Meaningful motto for the conscientious adventurous traveler
Where did this motto originate?
Trampling vegetation in the wild has long been a concern of naturalists and environmentalists going back as far as the 18th century.
However, it wasn’t until the late 1960s and early 1970s that it came more into focus –at a time when people were more into nature, camping, and exploring the great outdoors. Conservation organizations were springing up like the Sierra Club and Wilderness Society. Environmentalism was not just for hippies, but for anyone who enjoyed preserving the natural state of the outdoors.
Wilderness Management and Education
Smokey the Bear is a popular American symbol to remind people not to carelessly start forest fires. This educational campaign has been very successful and is ingrained in the American mindset. Leaders in NOLS (National Outdoor Leadership School), FS (Forest Service), and BLM (Bureau of Land Management) decided to organize a similar campaign in the mid 1980s by creating and implementing a cohesive message to the public. Booklets and handbooks were published outlining practices the public could take when backpacking, for example, or being outdoors.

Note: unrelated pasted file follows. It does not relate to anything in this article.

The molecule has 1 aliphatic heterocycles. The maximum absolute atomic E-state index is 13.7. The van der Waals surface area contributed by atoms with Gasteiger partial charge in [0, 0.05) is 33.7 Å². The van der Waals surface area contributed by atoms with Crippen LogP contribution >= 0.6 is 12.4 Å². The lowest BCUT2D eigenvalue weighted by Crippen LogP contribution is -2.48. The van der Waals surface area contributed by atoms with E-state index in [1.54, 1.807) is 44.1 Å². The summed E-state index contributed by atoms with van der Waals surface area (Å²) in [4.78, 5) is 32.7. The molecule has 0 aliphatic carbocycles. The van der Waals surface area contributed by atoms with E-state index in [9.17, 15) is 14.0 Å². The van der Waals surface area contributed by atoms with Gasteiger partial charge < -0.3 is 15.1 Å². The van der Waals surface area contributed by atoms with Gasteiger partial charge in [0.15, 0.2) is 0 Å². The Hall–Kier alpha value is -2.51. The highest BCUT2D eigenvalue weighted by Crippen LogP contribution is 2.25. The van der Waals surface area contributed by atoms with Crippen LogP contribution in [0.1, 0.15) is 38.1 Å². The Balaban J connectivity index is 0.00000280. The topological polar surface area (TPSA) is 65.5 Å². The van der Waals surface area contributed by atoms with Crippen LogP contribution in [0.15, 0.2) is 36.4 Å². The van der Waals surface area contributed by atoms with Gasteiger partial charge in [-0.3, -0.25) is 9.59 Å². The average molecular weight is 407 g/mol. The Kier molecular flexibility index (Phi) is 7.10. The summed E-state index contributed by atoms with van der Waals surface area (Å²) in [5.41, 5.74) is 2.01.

A video was created in the 1990s focused on a set of seven principles;
- In popular places, concentrate use and impact.
- In pristine places, disperse use and impact.
- Stay off places that are lightly impacted or just beginning to show effects.
- Pack out everything brought into the wilderness.
- Properly dispose of anything that can’t be packed out.
- Leave things as they were or in better condition.
- Minimize noise and intrusion
By then, a phrase had been coined by the Forest Service to “Leave No Trace” through its educational outreach programs.
In 1994, the Leave No Trace Center was incorporated as a private non-profit organization headquartered in Boulder, Colorado.
Outdoor ethics evolving with the advent of technology
The goal of educating the public, tourists who travel to pristine natural places, on how they can mitigate environmental damage has been a long road for many organizations committed to preserving the earth’s environment.
Now that we rely on using technology through mobile phones with GPS and Geolocation features, there is a two-edged sword in that the “Leave No Trace” message can be used for people to explore areas “off-the-beaten” paths as well as places to avoid.
Learn, apply, repeat until it’s second-hand nature
Transferring all this knowledge to the explosion of worldwide travelers is an ongoing effort. Bringing that message along with each person when they go somewhere new is the hope that it sticks in people’s minds the same way that recycling or going-green is now a worldwide message applicable to every country. It’s up to all of us to apply the leave no trace ethic to all of our travels.